• Should I call myself a cab, too?

    AP
    Talk about planning ahead. The owners of an African grey parrot in Japan spent two years teaching the bird to recite his full name and address in case he ever got lost.

    And that's just what the parrot did in May 2008 when he escaped from his cage and had to be rescued from a neighbor's roof in the city of Nagareyama, near Tokyo. He spent a night at a police station, where he stayed quiet as a church mouse — but after he got transferred over to a veterinary hospital, he started chatting it up. "I'm Mr. Yosuke Nakamura," the bird announced to the vet, and he also spelled out his address and sang songs to the delight of the hospital staff. Because the address the bird provided was flawless, he was easily reunited with his family.

  • Kitty rescued from PVC pipe

    NBC News
    Myra Amado of Wareham, Mass., heard crying sounds in her backyard for several days in June 2009, but she just couldn't identify the source of the cries. She finally checked an out-of-the-way area near her shed, and — gasp! What was that peeking at her out of a section of T-shaped PVC pipe? The head of a tiny orange tabby kitten!


    The 6-week-old feline was wedged inside the pipe so tightly that Amado had to call firefighters for assistance. Two hours and a dollop of vegetable oil later, the kitty was free from the pipe and on her way to a nearby animal shelter, where she was treated for dehydration and a broken paw. The name given to her by her rescuers? Piper.

    Video: Trapped kitten rescued from pipe
  • No swine before its time

    Stephen B. Thornton / Arkansas D
    Picture this: An enormous, 800-pound hog is riding in a truck in Arkansas along with about 90 other pigs, unaware that he's bound for the slaughterhouse — (but maybe slightly suspicious). There's an accident on the journey, and the truck flips. About 60 of the pigs survive. This one escapes.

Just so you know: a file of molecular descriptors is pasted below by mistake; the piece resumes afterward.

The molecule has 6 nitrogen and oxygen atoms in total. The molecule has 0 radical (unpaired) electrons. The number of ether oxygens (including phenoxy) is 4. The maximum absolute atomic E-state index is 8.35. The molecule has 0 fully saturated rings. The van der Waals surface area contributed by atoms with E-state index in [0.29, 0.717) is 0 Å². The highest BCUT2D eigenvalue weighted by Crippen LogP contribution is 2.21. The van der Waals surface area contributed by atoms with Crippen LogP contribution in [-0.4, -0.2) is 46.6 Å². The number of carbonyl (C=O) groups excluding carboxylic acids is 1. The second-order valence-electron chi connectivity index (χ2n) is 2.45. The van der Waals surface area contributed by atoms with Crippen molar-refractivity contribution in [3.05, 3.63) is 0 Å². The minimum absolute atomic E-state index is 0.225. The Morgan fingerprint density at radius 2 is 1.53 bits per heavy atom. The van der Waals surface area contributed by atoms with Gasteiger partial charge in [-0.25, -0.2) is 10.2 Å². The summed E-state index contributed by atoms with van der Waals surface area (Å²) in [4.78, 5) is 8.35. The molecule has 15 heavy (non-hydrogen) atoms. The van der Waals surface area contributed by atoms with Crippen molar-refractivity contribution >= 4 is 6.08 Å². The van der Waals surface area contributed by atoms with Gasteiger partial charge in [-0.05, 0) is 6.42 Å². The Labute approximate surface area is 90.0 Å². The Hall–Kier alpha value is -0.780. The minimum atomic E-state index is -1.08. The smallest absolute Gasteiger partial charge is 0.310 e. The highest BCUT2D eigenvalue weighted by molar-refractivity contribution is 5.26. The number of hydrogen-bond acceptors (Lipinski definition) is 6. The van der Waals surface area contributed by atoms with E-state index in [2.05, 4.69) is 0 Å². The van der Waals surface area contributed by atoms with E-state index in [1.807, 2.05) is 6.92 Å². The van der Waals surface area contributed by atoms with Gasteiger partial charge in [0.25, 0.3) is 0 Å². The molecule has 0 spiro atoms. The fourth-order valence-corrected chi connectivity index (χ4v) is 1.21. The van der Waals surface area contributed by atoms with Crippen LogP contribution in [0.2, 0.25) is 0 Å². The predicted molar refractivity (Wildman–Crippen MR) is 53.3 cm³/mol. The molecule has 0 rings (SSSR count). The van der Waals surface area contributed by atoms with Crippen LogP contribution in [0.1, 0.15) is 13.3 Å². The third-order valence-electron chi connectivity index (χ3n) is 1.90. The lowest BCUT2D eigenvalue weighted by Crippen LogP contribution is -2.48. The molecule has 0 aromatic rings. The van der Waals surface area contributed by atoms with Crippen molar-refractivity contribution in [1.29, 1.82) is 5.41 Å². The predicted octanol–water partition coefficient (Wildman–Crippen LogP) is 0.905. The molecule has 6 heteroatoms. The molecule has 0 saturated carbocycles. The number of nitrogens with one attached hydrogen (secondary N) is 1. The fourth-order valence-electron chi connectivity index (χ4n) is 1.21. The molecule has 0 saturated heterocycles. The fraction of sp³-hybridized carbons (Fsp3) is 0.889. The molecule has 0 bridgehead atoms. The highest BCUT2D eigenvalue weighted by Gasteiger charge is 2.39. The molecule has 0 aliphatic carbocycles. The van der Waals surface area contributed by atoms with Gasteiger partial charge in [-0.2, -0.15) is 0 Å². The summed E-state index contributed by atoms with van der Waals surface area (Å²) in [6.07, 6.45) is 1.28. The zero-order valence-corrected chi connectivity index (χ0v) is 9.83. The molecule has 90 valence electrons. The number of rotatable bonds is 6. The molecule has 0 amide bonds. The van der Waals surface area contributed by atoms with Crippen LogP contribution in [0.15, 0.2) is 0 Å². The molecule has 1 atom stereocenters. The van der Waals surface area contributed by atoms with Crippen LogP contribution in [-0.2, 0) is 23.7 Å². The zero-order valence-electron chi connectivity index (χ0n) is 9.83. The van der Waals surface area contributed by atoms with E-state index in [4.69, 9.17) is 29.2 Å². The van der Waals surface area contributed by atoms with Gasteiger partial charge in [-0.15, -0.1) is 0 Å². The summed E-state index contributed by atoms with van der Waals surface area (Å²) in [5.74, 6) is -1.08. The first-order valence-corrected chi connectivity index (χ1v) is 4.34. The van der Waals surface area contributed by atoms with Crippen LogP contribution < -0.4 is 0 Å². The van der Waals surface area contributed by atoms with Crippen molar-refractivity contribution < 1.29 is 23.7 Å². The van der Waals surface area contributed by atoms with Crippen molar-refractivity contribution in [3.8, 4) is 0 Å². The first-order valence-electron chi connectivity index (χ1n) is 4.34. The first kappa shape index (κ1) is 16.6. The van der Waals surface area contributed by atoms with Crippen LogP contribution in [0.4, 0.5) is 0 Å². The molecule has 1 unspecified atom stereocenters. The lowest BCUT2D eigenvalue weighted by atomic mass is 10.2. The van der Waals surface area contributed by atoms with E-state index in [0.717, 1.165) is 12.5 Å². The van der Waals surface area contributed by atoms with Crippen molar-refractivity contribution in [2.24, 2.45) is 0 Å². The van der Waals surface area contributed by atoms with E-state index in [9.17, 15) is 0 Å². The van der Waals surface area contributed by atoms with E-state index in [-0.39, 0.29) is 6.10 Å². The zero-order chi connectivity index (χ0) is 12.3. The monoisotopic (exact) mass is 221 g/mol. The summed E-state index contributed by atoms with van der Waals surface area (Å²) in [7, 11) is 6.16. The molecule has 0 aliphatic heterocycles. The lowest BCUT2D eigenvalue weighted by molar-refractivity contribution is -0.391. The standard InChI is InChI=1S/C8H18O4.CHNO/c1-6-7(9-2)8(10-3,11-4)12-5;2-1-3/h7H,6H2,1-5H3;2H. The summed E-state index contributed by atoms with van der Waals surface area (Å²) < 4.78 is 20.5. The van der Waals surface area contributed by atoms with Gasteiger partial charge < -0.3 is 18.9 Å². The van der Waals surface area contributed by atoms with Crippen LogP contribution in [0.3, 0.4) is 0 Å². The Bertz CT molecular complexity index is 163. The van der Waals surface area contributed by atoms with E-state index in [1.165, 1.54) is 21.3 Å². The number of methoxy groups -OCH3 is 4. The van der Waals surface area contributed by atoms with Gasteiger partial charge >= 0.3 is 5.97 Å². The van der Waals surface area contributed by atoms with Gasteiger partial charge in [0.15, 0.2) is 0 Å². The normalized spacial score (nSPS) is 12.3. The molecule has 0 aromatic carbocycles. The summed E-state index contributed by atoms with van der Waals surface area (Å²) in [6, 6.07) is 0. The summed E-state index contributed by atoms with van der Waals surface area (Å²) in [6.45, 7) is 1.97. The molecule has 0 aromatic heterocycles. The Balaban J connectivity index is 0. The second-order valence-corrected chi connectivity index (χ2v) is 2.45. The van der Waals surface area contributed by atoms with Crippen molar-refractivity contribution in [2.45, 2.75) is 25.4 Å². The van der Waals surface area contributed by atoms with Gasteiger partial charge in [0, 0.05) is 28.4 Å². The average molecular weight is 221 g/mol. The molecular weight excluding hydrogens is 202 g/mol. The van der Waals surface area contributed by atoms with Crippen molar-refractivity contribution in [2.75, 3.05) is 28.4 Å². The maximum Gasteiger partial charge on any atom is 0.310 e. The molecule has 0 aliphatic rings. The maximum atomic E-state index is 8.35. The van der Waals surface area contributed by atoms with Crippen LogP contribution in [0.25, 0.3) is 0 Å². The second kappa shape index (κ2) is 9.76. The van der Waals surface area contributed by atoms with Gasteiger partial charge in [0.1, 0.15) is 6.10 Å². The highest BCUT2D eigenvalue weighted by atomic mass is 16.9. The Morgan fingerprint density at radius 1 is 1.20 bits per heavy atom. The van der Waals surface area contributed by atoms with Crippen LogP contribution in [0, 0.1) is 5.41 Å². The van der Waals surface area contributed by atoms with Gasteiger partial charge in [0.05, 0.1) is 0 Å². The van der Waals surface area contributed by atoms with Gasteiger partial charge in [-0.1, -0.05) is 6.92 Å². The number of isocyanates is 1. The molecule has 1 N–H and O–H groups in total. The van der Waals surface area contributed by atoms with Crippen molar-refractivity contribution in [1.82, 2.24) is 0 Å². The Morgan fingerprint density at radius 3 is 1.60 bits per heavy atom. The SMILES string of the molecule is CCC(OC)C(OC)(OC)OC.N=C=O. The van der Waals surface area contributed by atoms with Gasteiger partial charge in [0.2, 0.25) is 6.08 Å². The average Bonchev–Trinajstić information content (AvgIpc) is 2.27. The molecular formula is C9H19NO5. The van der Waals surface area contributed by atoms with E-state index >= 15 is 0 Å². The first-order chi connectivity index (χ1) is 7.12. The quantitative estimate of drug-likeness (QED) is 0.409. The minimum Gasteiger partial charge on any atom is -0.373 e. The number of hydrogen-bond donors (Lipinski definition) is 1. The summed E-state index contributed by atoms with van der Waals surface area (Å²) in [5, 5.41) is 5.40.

Not only does he escape, but he survives on his own for an entire week before deciding to take a dip in LeAnn Baldy's swimming pool. Baldy was stunned when she happened to notice that her pool was overflowing in June 2009. She was even more surprised when she saw the immersed hog cooling off in the water and enjoying a drink.

    This "ham on the lam" was spared a second journey to the sausage plant because slaughterhouse officials had no idea what he had been eating during his week on his own.

  • Reunited after Hurricane Katrina

    AP
    This is one of those stories that can make your heart hurt, even though it involves a happy reunion between a man and his dog. The drama began when Jessie Pullins had to evacuate New Orleans with his family in August 2005 as Hurricane Katrina approached. He figured he'd be gone a day — maybe two at most — so he left his Labrador-shepherd mix J.J. with a generous helping of food and water.

    Of course, Pullins was not able to return right away. J.J. ultimately got rescued and adopted by two sisters in California who cared for him deeply and wanted to keep him. After legal wrangling, the sisters returned J.J. to Pullins in 2009. The saga is detailed in "Mine," a PBS documentary about pet-ownership disputes in the wake of Hurricane Katrina.

  • 'Dead' pet cat returns... nine years later

    Fame Pictures
    Gilly Delaney of Birmingham, England never quite believed it when she was told in 1999 that her pet cat Dixie had been killed by an oncoming car. She always had a feeling the cat might return home — so much so that she nixed a move to Malta that she and her husband had been considering.

    And sure enough, in 2008, animal shelter workers showed up at the Delaneys' home — with Dixie! They had found the cat wandering less than half a mile away from the Delaneys' home, and they identified her because she had a microchip. The Delaneys were ecstatic. "Dixie's personality, behavior and little mannerisms have not changed at all," Gilly Delaney told the Daily Mail newspaper. "She is still a happy, contented cat who just wants to sit next to you on the sofa and have a fuss. She hasn't stopped purring since she came back through the door."

  • A 'flush' with death for tiny puppy

    TODAY
    Kids do the darndest things. Especially 4-year-olds who are playing with itty-bitty puppies. Daniel Blair, 4, of Middlesex, England, decided to give his 1-week-old cocker spaniel puppy a bath in the toilet in June 2009 because the puppy was muddy. And then — oops! — Daniel flushed the toilet!